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April 22, 2009    

Darling announces tax rises in Budget

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by Kay Murchie

In today’s Budget, Chancellor of the Exchequer Alistair Darling said the country is suffering as the economy is in the midst of its worst year since World War II.

In an attempt to drive the UK to recovery, the Chancellor unveiled a series of measures including tax rises and spending cuts.

Those earning in excess of £150,000 face a top tax rate of 50% from next April - a year earlier than planned, while this group of people will also see a cut back on tax relief on their pension contributions.

The new top rate of tax is a change of plan from the pre-Budget report last November and replaces the 45p new top rate.

According to the Chancellor, the tax raising measures would raise over £6 billion by 2012.

The Chancellor is forecasting that the UK will have to borrow a record £175 billion and admitted that the credit crunch and the recession meant that growth and deficit forecasts have completely changed.

According to reports, total Government debt will surge to 79% of GDP by 2013 - representing the highest level in 60 years.

Other measures include an increase of 2p per litre on fuel duty in September and then by 1p a litre above inflation each April for the next four years. From midnight tonight, alcohol duties will increase by 2%.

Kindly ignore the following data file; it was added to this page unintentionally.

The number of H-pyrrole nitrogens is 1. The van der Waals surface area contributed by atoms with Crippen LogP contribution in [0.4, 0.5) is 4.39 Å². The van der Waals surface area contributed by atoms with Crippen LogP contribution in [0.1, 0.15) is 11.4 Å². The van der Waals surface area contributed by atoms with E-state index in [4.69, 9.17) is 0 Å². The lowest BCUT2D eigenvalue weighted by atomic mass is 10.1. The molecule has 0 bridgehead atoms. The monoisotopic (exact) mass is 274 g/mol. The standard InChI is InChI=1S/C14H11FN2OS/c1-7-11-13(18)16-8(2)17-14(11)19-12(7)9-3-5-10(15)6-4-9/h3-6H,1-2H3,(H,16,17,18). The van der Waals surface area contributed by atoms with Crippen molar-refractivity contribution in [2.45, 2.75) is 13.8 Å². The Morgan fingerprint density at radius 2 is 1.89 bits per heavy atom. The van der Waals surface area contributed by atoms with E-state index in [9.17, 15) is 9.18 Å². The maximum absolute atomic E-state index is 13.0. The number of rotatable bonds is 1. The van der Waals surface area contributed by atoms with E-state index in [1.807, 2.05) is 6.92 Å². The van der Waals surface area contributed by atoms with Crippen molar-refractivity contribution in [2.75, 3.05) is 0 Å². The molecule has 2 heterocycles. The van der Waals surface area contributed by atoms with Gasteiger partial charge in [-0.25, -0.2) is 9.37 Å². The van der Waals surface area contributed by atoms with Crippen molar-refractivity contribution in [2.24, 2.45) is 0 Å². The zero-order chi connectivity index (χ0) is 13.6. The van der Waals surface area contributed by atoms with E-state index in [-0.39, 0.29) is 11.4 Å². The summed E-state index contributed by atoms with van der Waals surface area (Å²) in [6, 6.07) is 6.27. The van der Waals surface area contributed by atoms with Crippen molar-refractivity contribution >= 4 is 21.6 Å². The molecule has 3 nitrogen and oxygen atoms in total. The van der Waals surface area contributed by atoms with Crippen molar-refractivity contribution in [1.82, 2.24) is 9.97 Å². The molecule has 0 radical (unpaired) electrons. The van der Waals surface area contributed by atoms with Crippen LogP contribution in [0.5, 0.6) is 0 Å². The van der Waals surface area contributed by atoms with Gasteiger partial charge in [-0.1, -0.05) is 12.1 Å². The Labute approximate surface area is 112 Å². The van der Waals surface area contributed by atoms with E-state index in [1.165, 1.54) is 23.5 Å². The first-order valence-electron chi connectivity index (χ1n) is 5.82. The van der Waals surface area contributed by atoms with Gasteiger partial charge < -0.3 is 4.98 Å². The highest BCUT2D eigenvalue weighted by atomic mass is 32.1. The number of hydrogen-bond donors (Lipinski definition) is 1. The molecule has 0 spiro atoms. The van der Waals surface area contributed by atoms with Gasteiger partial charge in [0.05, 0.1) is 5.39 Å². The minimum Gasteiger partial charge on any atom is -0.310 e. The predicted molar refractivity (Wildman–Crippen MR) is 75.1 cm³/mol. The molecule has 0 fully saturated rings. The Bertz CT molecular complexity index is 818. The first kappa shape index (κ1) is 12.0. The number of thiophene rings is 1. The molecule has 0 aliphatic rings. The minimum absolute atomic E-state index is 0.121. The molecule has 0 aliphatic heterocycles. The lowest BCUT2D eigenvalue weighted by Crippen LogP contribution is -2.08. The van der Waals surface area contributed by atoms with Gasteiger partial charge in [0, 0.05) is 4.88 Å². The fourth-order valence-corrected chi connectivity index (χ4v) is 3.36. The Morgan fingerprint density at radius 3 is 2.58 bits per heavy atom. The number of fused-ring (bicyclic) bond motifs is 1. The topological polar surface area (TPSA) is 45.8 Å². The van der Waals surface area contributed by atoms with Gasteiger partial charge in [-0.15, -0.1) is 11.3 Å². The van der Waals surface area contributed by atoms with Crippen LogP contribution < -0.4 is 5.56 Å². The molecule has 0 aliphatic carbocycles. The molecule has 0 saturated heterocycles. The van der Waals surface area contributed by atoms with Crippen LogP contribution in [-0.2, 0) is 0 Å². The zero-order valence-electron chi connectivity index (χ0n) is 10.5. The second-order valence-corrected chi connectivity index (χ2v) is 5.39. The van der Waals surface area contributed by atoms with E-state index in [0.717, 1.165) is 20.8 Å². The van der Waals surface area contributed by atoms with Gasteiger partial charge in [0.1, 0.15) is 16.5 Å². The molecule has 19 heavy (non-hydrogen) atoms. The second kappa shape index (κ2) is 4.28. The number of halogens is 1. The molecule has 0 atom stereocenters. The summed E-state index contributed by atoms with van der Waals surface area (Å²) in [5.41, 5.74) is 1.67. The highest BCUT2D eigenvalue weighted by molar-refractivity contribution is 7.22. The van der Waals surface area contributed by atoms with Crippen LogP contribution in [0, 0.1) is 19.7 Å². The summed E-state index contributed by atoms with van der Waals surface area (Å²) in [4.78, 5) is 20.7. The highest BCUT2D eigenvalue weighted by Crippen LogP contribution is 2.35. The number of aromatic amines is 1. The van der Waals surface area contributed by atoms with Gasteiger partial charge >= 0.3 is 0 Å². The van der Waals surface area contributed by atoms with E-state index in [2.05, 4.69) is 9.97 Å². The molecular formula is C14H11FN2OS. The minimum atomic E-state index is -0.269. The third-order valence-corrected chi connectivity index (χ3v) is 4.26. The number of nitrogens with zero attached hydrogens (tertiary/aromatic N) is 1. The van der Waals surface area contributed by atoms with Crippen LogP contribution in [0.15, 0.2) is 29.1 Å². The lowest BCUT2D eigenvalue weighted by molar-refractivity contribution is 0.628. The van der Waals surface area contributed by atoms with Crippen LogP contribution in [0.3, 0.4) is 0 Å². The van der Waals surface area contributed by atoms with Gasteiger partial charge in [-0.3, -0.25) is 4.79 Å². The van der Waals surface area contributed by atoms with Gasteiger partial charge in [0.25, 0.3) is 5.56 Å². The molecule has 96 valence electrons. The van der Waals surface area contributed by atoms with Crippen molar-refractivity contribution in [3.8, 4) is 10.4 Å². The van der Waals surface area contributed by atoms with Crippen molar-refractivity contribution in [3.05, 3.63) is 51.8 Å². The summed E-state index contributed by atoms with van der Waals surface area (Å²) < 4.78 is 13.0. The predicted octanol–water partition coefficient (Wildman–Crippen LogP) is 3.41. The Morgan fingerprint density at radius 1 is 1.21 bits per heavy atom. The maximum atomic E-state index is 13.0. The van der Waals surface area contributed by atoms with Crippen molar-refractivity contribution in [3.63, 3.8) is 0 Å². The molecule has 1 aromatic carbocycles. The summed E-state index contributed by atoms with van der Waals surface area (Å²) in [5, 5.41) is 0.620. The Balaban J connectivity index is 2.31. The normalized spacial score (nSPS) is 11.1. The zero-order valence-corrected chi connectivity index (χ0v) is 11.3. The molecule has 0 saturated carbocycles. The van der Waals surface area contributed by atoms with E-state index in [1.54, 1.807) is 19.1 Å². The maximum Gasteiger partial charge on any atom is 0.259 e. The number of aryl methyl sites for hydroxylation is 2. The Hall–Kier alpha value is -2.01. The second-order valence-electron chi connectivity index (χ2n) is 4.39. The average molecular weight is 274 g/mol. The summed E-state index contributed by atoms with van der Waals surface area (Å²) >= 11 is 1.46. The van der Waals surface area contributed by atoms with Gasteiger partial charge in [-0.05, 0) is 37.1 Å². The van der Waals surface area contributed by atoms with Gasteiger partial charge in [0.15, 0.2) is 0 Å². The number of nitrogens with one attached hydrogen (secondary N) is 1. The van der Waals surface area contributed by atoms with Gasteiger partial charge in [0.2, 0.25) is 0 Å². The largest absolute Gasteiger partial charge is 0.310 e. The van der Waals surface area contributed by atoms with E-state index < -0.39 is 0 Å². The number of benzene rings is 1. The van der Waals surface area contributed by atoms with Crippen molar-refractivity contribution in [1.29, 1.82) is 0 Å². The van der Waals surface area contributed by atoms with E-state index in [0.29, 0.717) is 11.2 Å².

Meanwhile, savers over 50 received some good news as they have been given the opportunity to increase their tax free savings in their Isas, with the limit to increase from £7,200 to £10,200.

The change will happen from 6 October for the over 50s and for all other savers from April 2010.

In addition, there are plans to boost the struggling motor industry whereby a “car scrappage” scheme will be introduced.

The “scrappage scheme” will pay consumers £2,000 to get rid of their old car and replace it with a more environmentally friendly car. The scheme has already proved successful in Germany.

The scheme is also part of the Prime Minister’s pledge to make the UK the ‘electric car capital of Europe’. Mr Brown also hopes the move will revive the struggling car industry and create hundreds of thousands of jobs.

Other measures include more support for businesses and homeowners in difficulty, as well as helping to get people back into work quickly.

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